The star tells the court in his defence: "I'm a visionary"...
Michael Jackson turned up four hours late yesterday (November 14) for the second day of his court battle against a concert promoter who is suing him for £14 million, and told the court in his defence: “I’m a visionary.”
Michael Jackson is being sued by Marcel Avram, the German concert promoter with whom he has worked since 1972, for allegedly failing to honour an agreement to perform three Millennium shows in Honolulu, Hawaii and Sydney.
He said he did not take responsibility for his own financial affairs, saying he only took “an overview of what’s going on financially, but I’m in the creative department. I’m a visionary”.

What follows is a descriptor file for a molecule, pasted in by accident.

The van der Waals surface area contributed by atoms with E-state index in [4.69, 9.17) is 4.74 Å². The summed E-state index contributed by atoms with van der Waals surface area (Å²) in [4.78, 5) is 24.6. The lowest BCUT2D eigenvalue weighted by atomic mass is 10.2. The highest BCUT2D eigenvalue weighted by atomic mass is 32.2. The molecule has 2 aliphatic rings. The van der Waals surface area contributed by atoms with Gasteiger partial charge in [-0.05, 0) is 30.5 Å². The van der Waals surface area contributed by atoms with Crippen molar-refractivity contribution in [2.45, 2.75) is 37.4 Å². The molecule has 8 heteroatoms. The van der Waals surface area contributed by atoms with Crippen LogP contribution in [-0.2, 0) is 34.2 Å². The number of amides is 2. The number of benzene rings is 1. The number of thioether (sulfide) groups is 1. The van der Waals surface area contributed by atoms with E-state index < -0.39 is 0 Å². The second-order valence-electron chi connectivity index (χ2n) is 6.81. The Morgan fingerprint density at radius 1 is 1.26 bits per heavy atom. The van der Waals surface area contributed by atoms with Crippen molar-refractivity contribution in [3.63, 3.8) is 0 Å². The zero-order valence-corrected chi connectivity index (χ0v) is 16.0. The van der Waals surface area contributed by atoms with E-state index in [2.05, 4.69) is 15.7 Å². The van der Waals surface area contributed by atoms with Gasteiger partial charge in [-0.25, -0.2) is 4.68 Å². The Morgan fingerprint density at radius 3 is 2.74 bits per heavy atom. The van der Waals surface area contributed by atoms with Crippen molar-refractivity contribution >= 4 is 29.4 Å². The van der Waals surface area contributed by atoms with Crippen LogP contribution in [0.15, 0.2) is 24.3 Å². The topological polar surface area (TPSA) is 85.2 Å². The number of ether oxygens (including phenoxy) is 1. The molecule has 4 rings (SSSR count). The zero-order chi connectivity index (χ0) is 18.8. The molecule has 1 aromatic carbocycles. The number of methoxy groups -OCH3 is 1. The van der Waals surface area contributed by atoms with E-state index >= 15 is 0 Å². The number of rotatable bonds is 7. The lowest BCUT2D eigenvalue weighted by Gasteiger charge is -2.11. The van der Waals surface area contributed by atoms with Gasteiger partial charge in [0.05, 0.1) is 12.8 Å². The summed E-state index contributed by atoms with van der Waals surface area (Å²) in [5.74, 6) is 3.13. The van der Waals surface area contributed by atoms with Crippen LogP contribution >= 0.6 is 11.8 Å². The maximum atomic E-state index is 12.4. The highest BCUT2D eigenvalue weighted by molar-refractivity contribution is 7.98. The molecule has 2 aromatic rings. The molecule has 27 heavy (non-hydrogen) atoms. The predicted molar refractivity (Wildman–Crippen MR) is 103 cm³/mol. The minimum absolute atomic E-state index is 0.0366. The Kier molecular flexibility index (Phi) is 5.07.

Michael Jackson had removed the sticking plaster or tape which had covered his nose in court the day before, and while he was in the dock giving evidence swayed back and forth and appeared drowsy.
Santa Maria superior court judge Zel Canter asked press photographers in the courtroom to be less obtrusive, after being asked by Michael Jackson‘s lawyers, who objected to their presence.
Michael Jackson insisted he could not remember anything about contract negotiations, key meetings or documents in the case.
Reuters reports that he perked up between questions, smiling at the public gallery – where 30 people had pulled lots to win a seat – laughing to himself, and bouncing in his seat.
By the time he left the court, hundreds of fans had besieged the courthouse. He signed autographs while the crowd surged around him.